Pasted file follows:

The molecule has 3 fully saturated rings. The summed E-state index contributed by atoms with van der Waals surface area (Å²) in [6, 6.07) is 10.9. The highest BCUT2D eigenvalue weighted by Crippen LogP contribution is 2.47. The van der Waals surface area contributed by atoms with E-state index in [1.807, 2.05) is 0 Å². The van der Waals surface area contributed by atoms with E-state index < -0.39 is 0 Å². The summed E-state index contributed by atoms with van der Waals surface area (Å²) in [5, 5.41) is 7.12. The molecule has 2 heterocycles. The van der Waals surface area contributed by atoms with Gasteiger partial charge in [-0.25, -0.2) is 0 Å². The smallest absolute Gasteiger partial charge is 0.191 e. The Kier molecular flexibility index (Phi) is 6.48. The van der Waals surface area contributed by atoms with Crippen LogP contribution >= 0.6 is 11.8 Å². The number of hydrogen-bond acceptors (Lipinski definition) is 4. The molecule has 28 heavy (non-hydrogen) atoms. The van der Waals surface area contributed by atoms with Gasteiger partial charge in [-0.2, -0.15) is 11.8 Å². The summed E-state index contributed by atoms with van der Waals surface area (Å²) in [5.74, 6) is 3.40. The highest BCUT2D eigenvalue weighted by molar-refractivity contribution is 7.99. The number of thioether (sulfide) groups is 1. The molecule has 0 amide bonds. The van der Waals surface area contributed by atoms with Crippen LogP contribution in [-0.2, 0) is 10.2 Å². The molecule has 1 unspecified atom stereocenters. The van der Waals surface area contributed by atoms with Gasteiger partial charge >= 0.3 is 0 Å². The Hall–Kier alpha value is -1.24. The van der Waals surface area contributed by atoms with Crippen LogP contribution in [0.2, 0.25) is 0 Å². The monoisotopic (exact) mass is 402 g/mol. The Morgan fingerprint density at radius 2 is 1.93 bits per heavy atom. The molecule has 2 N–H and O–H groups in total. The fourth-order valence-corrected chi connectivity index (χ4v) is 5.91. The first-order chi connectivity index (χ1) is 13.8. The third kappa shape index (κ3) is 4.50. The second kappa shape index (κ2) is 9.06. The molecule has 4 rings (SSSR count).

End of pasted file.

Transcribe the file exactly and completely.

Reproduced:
The molecule has 3 fully saturated rings. The summed E-state index contributed by atoms with van der Waals surface area (Å²) in [6, 6.07) is 10.9. The highest BCUT2D eigenvalue weighted by Crippen LogP contribution is 2.47. The van der Waals surface area contributed by atoms with E-state index in [1.807, 2.05) is 0 Å². The van der Waals surface area contributed by atoms with E-state index < -0.39 is 0 Å². The summed E-state index contributed by atoms with van der Waals surface area (Å²) in [5, 5.41) is 7.12. The molecule has 2 heterocycles. The van der Waals surface area contributed by atoms with Gasteiger partial charge in [-0.25, -0.2) is 0 Å². The smallest absolute Gasteiger partial charge is 0.191 e. The Kier molecular flexibility index (Phi) is 6.48. The van der Waals surface area contributed by atoms with Crippen LogP contribution >= 0.6 is 11.8 Å². The number of hydrogen-bond acceptors (Lipinski definition) is 4. The molecule has 28 heavy (non-hydrogen) atoms. The van der Waals surface area contributed by atoms with Gasteiger partial charge in [-0.2, -0.15) is 11.8 Å². The summed E-state index contributed by atoms with van der Waals surface area (Å²) in [5.74, 6) is 3.40. The highest BCUT2D eigenvalue weighted by molar-refractivity contribution is 7.99. The number of thioether (sulfide) groups is 1. The molecule has 0 amide bonds. The van der Waals surface area contributed by atoms with Crippen LogP contribution in [-0.2, 0) is 10.2 Å². The molecule has 1 unspecified atom stereocenters. The van der Waals surface area contributed by atoms with Gasteiger partial charge >= 0.3 is 0 Å². The Hall–Kier alpha value is -1.24. The van der Waals surface area contributed by atoms with Crippen LogP contribution in [0.2, 0.25) is 0 Å². The monoisotopic (exact) mass is 402 g/mol. The Morgan fingerprint density at radius 2 is 1.93 bits per heavy atom. The molecule has 2 N–H and O–H groups in total. The fourth-order valence-corrected chi connectivity index (χ4v) is 5.91. The first-order chi connectivity index (χ1) is 13.8. The third kappa shape index (κ3) is 4.50. The second kappa shape index (κ2) is 9.06. The molecule has 4 rings (SSSR count).